I thought only the best students get picked by the professors and then basically they'll back you in ways that they would want. I never thought it would be something I as a student should ask my professor who was so amazing and so forth. So I did not ask him. In fact, I learned about the deadline after it had passed. And what did I do? I was here in the Bay Area just talking to a lot of venture firms. And I just randomly, I was shadowing someone at NEA, and I learned that one of the partners at NEA, Patrick, was also involved in the Kauffman Fellowship. So I had no relationship with Patrick, but since I was there, and I'd been interning there and he'd seen my work, I felt comfortable of asking a stranger over a professor to put in a recommendation and take my application despite the deadline passing.

I come back and I'm taking this entrepreneurial finance class with Professor Kaplan. I'm sitting there and after class, first class, he comes and tells me, "I'm really upset at you. Someone's calling me and telling me that one of your students has applied to this program, and I have no idea about it. And you did not inform me, and I'm caught in the dark here. And that's embarrassing for me." And I was like, "Well, I'm sorry. I didn't want to take any favors. And I didn't want...If I had one favor to take, I would save it for something really, really important." And he was like, "Nope, that's not how it works. The way it works is you ask. And if people can’t do something for you, they say no, and you don't take it personally."

And that is one big pivotal moment in my life. I still remember that classroom. I still remember Professor Kaplan, you know, in his style telling me, "Look, be out there and do it right, and keep all the people around you informed. You are a part of this institution, and so you should have been telling me." And that lesson is one big pivotal moment of asking first, and not taking it personally and “no”s are not, again, those are not something you should take personally and it's not a permanent no. And keeping people in your journey involved.

And it takes a lot of work. But it's important because that is why I tell, I email you once in a while and say, this is what's happening. Here's what I'm doing. I'm starting my next fund. It's for someone to call, who was about to make a call to you because they know I went to Booth and say, "Hey, do you know this woman, Shruti?" And you're going to say, "Yeah, but I haven't talked to her in a while." Versus, "Yeah, I just talked to her." And that's the difference. So that was a big moment in my life. Since then, I think I can continue down and I am—sorry. Are you going to say something?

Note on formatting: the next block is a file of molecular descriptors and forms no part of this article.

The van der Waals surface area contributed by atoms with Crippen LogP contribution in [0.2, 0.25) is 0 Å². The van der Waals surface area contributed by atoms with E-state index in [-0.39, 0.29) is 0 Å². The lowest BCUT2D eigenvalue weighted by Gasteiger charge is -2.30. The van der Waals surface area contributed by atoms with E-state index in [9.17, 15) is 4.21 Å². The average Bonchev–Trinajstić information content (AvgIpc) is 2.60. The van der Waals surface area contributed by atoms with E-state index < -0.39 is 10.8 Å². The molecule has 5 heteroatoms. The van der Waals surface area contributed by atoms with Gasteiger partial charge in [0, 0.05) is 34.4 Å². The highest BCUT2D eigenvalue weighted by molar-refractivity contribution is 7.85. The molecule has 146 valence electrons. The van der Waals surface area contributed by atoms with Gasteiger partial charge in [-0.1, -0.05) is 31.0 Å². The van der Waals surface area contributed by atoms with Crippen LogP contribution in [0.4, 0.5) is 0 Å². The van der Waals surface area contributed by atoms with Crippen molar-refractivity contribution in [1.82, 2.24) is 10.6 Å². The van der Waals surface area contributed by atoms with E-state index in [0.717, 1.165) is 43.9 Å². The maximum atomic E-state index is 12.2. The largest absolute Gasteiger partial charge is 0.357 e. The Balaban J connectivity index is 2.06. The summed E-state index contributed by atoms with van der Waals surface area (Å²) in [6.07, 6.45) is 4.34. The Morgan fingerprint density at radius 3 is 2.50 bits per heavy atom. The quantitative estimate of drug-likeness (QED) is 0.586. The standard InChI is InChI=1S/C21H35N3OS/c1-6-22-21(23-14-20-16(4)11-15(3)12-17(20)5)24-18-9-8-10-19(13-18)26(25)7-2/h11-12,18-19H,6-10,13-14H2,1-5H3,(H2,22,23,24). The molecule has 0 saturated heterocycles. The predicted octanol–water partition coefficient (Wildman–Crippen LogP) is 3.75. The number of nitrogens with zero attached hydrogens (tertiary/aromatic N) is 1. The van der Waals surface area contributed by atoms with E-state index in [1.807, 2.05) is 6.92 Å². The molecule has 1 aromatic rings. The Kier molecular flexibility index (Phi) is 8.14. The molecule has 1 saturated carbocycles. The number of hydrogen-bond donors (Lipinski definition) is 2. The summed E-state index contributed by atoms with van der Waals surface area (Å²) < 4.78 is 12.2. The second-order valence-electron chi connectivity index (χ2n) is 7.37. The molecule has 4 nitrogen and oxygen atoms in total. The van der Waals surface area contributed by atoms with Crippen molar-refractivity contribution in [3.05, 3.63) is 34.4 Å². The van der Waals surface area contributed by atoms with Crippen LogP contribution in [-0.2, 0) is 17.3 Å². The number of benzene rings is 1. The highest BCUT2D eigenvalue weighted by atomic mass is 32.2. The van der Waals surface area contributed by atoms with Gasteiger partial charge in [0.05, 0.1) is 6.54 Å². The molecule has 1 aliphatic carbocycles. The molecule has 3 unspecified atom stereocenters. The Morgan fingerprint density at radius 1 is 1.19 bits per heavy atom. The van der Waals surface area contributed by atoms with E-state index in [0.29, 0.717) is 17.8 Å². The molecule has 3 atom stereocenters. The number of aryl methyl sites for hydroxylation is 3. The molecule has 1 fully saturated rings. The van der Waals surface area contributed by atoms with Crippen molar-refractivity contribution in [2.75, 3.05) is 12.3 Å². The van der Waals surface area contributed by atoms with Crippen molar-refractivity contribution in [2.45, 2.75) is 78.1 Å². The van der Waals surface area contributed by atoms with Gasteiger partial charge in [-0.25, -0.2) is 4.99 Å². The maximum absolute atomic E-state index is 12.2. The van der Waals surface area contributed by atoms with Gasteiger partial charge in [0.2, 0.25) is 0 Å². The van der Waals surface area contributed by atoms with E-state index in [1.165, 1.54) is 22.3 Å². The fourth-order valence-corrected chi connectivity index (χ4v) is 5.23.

Starr Marcello:

No, no, go ahead. Go ahead.

Shruti Gandhi:

Right, I think since then, I have to think more about the big pivotal moments, but there...I know it's more like people think about the resume has pivotal experience and that is true. That is always true that you want a great experience at a great firm. But for me, it's the softer learnings that I have developed in these moments of: Let's just go for it. And what's the worst thing that's going to happen? I took a lot of classes at Booth. My last two semesters were basically focused on organizational behavior courses under Linda Ginzel and Professor Greg. And the classes were called decision-making and all sorts of different names on decision-making. And when I entered Booth, the two things that softer side that helped me...

So the first story I told you was this, the power of putting yourself out there. Two, was the decision-making and that is what Booth is really good at. Making decisions based on data you have, and you can never have enough data. And there's always going to be more data as time passes on. But the “strike when the iron's hot” is a real phrase. Momentum is an important thing to learn where, you can get the experiences down the road, but you have the opportunity now to do something big. So why did I start my venture firm when I did? I was in venture for about five years by the time I'd left Booth or about four or five years. And I had started getting some really early exits in my career at Samsung and True.

So I was thinking that was something people do years down the road. I was thinking, I was undermining myself, I was thinking that's what you do once you have a lot of IPO's and things like that. So never thought that I would be the one starting a firm. But when I started to, left True to start something else, my founders basically that I'd worked with came to me and said, "Hey, look, we loved working with you. There are not enough investors out there that are technical and also have a venture experience and a good all property background. So if you're investing in things, we liked the way you look at the world. We want to invest with you."